Snapshot: Connie Chan, head of human resources and administration, Octopus Holdings

Snapshot: Connie Chan, head of human resources and administration, Octopus Holdings

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What’s the hardest decision you’ve made as an HR leader?

Structural changes due to mergers and acquisitions (M&A). M&A signifies a need for redesigning an organisational structure, which often leads to revisiting policies and governance, combining teams, reducing job duties and letting go staff.

We, as HR, need to strike a balance on staff costs. That involves the redeployment of jobs, staff retention or layoffs. Caring for the employee is crucial, as well as assisting them to understand and adapt to the changes, so the organisation as a whole can integrate. It’s hard because we always try to retain as many talent as we can. But sometimes, that is inevitable.

At Octopus, what HR priorities have been keeping you awake at night?

With the civil unrest in 2019, and COVID-19 this year, safety and wellbeing of our staff and their families are my biggest concern. As this is new to everyone, I need to work around the clock with leaders and teams to put together the necessary protections, safety measures and concrete guidance. We need to be creative, flexible, agile, and understandable as an employer, manager and HR leader.

What transformation are you driving now?

The digital journey. It is very important for Octopus to digitalise the majority of existing processes, policies and tools. The focus is to enhance the effectiveness between managers and employees. In the near future, I want to see managers leveraging big data and AI to make better people-centric decisions.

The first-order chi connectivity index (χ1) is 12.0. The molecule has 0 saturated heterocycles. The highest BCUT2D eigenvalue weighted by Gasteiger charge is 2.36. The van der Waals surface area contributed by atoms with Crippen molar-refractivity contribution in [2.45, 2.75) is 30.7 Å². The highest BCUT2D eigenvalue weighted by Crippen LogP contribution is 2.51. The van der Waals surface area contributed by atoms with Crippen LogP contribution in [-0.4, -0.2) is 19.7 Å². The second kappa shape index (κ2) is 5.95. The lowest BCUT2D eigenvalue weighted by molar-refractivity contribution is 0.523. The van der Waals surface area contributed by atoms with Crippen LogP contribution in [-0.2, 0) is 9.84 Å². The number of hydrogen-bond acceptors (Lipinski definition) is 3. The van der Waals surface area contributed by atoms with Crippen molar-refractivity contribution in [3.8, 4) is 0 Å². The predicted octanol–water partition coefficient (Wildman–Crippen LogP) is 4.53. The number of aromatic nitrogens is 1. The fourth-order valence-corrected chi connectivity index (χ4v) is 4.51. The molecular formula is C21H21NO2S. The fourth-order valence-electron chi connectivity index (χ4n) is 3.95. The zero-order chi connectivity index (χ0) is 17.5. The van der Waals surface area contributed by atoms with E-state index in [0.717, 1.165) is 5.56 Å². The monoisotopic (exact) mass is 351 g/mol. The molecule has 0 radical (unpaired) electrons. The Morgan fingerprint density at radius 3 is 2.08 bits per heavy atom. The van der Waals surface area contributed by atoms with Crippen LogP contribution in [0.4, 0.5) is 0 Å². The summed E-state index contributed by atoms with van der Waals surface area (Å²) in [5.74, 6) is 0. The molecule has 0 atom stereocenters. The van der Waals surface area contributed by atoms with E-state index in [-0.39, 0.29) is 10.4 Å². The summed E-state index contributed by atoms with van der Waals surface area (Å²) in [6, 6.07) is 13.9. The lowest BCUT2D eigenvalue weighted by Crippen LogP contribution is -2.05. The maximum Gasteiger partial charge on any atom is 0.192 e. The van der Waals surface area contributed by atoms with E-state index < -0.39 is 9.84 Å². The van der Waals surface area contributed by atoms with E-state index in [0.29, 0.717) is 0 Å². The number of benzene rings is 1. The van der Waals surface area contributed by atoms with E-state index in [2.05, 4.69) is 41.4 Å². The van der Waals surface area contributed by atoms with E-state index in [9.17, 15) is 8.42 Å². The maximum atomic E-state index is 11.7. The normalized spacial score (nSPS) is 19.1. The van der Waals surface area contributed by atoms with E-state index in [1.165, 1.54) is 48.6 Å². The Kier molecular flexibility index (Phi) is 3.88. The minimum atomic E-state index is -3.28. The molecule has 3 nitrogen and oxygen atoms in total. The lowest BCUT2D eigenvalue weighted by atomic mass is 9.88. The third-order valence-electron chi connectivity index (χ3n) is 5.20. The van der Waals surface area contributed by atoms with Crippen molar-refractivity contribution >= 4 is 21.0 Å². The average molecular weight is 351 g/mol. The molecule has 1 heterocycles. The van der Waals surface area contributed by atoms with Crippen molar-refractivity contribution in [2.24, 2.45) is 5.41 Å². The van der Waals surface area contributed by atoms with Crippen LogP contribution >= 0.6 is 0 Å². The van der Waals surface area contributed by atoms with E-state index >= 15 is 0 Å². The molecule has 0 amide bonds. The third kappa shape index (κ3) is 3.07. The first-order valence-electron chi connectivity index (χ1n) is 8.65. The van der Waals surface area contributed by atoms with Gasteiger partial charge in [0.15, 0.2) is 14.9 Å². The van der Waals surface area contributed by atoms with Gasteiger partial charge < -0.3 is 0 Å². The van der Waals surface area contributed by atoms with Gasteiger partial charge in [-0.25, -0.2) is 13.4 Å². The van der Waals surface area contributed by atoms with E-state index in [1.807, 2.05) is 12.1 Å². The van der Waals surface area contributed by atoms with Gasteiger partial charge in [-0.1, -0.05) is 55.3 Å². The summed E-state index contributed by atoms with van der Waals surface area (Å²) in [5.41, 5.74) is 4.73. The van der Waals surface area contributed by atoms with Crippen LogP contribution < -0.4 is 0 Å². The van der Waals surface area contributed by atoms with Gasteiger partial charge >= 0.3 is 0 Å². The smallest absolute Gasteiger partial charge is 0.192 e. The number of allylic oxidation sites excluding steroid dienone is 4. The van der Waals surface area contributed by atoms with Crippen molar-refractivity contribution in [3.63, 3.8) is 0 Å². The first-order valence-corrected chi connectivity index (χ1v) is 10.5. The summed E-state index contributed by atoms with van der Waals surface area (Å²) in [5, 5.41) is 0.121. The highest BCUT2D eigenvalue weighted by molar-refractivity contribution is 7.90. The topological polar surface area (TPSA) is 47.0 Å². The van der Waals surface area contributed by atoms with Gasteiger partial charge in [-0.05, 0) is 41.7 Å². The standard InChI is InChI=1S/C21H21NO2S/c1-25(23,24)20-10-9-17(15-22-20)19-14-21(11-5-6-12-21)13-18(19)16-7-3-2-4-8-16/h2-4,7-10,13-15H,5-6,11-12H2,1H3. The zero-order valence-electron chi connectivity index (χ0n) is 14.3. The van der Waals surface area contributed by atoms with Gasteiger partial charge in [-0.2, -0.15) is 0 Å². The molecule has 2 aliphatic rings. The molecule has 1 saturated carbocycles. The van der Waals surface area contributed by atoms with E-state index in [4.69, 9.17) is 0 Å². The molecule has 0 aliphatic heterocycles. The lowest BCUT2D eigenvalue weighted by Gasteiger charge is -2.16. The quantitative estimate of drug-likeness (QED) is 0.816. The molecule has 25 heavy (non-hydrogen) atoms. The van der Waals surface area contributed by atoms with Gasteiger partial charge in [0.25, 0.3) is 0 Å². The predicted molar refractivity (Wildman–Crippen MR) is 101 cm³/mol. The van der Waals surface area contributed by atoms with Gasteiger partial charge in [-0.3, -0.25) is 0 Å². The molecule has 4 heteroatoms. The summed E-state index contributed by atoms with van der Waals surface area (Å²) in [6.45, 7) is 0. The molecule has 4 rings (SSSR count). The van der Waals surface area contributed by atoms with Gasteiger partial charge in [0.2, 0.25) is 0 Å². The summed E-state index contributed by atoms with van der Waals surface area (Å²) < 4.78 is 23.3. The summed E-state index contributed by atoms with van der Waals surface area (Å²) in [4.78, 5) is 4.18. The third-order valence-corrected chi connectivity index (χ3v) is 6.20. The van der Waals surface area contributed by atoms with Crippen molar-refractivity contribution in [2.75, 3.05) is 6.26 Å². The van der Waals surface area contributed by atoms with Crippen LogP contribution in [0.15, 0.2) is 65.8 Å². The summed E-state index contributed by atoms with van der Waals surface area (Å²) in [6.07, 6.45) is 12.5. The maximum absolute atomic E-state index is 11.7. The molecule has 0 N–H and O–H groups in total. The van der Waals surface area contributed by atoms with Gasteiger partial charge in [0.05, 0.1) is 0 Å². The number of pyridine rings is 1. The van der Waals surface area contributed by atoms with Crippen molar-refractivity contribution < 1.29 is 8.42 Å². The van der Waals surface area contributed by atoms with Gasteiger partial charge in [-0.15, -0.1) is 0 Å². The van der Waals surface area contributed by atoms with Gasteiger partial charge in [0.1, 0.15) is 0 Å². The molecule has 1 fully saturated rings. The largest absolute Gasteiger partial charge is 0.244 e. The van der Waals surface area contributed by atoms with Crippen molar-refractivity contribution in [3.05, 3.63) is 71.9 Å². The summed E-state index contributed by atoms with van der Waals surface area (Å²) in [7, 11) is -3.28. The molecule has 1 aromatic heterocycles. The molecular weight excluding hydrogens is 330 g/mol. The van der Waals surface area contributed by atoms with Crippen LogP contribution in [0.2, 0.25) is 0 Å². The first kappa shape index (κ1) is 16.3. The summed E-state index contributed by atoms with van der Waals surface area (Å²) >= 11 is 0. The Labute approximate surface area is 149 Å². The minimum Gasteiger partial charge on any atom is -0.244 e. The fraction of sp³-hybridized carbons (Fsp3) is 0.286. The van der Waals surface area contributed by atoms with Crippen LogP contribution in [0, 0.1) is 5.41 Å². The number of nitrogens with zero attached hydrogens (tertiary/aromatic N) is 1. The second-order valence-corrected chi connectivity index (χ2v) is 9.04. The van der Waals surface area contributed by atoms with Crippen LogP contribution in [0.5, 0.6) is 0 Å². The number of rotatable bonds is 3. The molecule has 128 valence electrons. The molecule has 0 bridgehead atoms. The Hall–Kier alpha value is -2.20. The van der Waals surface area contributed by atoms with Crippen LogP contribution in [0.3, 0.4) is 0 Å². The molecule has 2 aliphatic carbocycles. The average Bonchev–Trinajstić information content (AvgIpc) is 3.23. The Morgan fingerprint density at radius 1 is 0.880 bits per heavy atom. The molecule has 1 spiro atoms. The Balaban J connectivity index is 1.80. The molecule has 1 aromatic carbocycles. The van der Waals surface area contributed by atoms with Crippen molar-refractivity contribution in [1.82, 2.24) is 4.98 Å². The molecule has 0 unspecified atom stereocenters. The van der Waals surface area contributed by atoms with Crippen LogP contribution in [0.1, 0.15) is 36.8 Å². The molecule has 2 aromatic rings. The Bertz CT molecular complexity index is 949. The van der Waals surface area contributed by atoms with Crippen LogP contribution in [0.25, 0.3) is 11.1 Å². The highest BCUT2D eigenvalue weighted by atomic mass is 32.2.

Apart from driving digital transformation, I am also working on ways where colleagues can work individually, and as a team. Effective collaboration is crucial, as digitalisation should complement human capabilities, not substitute for human labour.

How do you think HR will evolve after COVID-19?

HR will be an important change agent. It needs to lead the leaders to rethink the ways of engaging with employees and maintaining team cohesiveness, while influencing them to think differently and innovatively in a constrained time frame. Their solutions have to be flexible and engaging.

Can HR leaders make it to the CEO level?

Definitely. CEOs understand the business very well, and they need to know how to manage people well. HR leaders understand employees very well. They know how to motivate their talent and bring out the best of them to the business. So the critical thing for HR to move up the ranks is that they need to know how to drive revenue, move the business forward and steer teams towards common goals for the company.

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